The Clark County School District wants students looking to participate in the gun-policy debate to do so outside school hours. That’s a wise approach.
February’s tragic shooting at a Florida high school has brought the gun-control debate, once again, to the center of the national dialogue. Fueled by attention from the national media, a handful of students who survived the shooting have led calls for stricter gun control. Organizers of the Women’s March are urging students to walk out of school on March 14 to protest gun violence. A second national walkout is planned for April 20, the 19th anniversary of the Columbine school shooting.
As the Review-Journal’s Amelia Pak-Harvey reported, the district doesn’t condone students leaving class.
“If a student chooses to walk out, they will be ineligible to participate in any athletics or extracurricular activities” for that day, according to a message from Rosanne Richards, a district director of instruction. “It is so important during these times that we talk with our students about how a walkout is not necessary and that we are all working together to optimize school safety.”
Among the most notable concerns is safety. District officials can’t protect students who walk out of class and off school premises. Consider what happened recently in Stockton, Calif. Hundreds of students walked on the pretense of demanding more gun control. Some of the protesters, however, decided to become rioters and throw rocks at cars. Police made five arrests, and charges included battery of an officer.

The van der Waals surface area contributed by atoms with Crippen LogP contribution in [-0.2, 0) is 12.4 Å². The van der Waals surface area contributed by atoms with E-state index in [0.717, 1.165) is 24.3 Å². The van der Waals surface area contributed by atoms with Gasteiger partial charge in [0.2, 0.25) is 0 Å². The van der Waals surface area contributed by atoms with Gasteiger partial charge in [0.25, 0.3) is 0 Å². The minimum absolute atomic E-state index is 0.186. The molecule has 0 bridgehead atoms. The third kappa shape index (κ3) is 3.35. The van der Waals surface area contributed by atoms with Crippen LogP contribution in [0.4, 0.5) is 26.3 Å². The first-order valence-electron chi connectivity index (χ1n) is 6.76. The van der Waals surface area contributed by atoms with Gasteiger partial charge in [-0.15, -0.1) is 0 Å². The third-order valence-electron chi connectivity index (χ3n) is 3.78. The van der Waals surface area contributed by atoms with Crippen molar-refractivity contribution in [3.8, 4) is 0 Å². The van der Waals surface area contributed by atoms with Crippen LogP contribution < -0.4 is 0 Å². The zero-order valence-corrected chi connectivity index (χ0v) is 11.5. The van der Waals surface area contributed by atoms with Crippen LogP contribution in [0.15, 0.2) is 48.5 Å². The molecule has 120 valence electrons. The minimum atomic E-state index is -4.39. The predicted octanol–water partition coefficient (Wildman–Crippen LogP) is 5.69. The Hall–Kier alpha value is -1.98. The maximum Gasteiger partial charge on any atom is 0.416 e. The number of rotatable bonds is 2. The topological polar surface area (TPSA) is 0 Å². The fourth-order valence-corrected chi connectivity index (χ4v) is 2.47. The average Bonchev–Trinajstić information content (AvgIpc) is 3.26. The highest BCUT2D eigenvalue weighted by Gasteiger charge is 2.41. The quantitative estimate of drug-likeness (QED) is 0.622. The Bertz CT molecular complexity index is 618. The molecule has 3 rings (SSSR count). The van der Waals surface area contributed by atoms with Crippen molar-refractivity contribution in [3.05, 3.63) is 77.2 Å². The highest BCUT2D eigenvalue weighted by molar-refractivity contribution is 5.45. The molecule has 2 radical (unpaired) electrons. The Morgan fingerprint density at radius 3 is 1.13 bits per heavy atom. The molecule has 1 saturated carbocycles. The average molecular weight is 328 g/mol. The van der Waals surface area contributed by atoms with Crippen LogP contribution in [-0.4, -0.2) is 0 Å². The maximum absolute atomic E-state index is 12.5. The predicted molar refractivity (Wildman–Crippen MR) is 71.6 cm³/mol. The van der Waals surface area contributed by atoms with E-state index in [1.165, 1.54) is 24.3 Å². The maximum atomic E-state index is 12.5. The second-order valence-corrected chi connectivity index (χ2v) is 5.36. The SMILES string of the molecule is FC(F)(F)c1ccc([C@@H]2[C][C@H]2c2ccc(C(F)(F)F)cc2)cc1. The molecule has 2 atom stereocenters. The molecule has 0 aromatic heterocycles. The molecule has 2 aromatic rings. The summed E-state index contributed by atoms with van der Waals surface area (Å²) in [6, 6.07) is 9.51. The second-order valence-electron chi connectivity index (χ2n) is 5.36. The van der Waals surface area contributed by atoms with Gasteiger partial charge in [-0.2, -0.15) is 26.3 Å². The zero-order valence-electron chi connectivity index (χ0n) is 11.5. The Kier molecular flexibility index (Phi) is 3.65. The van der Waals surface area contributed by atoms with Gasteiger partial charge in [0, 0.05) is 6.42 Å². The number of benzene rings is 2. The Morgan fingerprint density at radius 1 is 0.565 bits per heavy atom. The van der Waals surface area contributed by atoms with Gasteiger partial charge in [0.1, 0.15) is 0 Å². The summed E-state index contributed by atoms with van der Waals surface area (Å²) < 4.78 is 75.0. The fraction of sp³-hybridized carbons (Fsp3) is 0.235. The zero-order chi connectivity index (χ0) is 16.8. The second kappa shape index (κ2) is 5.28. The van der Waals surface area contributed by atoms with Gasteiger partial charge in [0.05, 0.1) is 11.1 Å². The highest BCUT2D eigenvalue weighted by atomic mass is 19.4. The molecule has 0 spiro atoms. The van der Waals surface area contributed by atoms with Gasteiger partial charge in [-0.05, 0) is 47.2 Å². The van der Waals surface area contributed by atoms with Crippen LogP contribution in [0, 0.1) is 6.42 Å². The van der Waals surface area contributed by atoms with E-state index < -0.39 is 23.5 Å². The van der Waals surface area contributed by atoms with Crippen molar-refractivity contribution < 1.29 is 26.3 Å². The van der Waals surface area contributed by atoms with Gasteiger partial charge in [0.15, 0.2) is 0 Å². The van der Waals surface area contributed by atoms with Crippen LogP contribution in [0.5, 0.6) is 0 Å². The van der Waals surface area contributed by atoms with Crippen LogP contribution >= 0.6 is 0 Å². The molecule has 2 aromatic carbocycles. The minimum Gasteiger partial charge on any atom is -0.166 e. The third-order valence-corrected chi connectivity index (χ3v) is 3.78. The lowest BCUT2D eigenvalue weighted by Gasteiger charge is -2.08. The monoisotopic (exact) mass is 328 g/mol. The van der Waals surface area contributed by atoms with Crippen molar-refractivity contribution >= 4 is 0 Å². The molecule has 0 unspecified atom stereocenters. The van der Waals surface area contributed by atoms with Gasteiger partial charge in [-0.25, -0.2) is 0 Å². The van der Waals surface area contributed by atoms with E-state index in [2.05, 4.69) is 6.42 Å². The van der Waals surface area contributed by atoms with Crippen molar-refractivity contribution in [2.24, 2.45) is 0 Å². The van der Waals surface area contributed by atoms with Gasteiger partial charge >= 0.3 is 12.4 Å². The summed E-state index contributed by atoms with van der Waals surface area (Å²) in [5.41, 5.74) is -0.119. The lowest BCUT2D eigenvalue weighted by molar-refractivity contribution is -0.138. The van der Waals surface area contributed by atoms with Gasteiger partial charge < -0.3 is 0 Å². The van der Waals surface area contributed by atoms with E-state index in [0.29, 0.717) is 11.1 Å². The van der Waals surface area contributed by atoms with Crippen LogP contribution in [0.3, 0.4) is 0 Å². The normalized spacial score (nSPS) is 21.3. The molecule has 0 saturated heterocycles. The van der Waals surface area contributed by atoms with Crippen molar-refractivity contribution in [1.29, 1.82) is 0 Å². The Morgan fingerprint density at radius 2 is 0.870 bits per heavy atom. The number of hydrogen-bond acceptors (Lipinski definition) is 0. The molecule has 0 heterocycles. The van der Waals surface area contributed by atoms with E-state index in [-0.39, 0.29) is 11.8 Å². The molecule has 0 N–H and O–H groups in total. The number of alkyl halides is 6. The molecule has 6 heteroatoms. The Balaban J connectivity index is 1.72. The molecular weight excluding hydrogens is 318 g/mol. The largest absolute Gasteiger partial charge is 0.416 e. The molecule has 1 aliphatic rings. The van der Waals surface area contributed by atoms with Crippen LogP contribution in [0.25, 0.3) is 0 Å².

It’s also important to have a clear standard that the school day is for school. There will always be causes worth protesting to someone — whether it’s repealing Obamacare, climate change or sanctuary cities. Without a bright-line standard, students would soon realize that missing class to protest the cause du jour sounds a lot better than playing hooky to get out of English class.
And it should go without saying that, given the district’s academic track record, students need every hour of instructional time they can get.
These guidelines don’t prevent students from getting involved in the political process. Protests could still be conducted before or after classroom hours. Such demonstrations would generate the same amount of media attention without disrupting limited learning time.
It would be a political football for the Clark County School District to pick and choose which political protests are worthy of an exception to its attendance policy. Students have every right to make their voices heard. But telling them to protest outside school hours is the right decision.